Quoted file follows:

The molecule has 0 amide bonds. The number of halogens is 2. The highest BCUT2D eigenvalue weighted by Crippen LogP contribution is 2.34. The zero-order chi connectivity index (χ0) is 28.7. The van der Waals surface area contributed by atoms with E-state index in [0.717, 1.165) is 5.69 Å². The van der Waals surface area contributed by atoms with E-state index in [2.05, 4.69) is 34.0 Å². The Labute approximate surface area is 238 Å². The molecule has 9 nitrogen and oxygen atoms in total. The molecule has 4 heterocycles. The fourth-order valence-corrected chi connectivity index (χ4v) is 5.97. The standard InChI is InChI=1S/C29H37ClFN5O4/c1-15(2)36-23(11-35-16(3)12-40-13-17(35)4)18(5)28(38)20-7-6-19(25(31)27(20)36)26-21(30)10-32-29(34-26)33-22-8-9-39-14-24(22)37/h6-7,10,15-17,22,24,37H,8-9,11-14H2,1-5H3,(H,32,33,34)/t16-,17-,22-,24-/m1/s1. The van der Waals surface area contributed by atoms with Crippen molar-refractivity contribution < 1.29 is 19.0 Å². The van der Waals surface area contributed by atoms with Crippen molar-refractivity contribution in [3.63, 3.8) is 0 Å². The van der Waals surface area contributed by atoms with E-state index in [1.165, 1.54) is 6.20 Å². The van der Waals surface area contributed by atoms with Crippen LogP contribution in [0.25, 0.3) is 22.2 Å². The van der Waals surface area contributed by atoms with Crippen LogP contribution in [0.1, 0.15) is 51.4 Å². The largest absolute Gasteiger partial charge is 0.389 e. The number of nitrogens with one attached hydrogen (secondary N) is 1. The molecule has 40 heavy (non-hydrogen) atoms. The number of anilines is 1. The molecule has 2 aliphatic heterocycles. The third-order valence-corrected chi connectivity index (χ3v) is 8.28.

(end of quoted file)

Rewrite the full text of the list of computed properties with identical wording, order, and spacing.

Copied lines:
The molecule has 0 amide bonds. The number of halogens is 2. The highest BCUT2D eigenvalue weighted by Crippen LogP contribution is 2.34. The zero-order chi connectivity index (χ0) is 28.7. The van der Waals surface area contributed by atoms with E-state index in [0.717, 1.165) is 5.69 Å². The van der Waals surface area contributed by atoms with E-state index in [2.05, 4.69) is 34.0 Å². The Labute approximate surface area is 238 Å². The molecule has 9 nitrogen and oxygen atoms in total. The molecule has 4 heterocycles. The fourth-order valence-corrected chi connectivity index (χ4v) is 5.97. The standard InChI is InChI=1S/C29H37ClFN5O4/c1-15(2)36-23(11-35-16(3)12-40-13-17(35)4)18(5)28(38)20-7-6-19(25(31)27(20)36)26-21(30)10-32-29(34-26)33-22-8-9-39-14-24(22)37/h6-7,10,15-17,22,24,37H,8-9,11-14H2,1-5H3,(H,32,33,34)/t16-,17-,22-,24-/m1/s1. The van der Waals surface area contributed by atoms with Crippen molar-refractivity contribution < 1.29 is 19.0 Å². The van der Waals surface area contributed by atoms with Crippen molar-refractivity contribution in [3.63, 3.8) is 0 Å². The van der Waals surface area contributed by atoms with E-state index in [1.165, 1.54) is 6.20 Å². The van der Waals surface area contributed by atoms with Crippen LogP contribution in [0.25, 0.3) is 22.2 Å². The van der Waals surface area contributed by atoms with Crippen LogP contribution in [0.1, 0.15) is 51.4 Å². The largest absolute Gasteiger partial charge is 0.389 e. The number of nitrogens with one attached hydrogen (secondary N) is 1. The molecule has 40 heavy (non-hydrogen) atoms. The number of anilines is 1. The molecule has 2 aliphatic heterocycles. The third-order valence-corrected chi connectivity index (χ3v) is 8.28.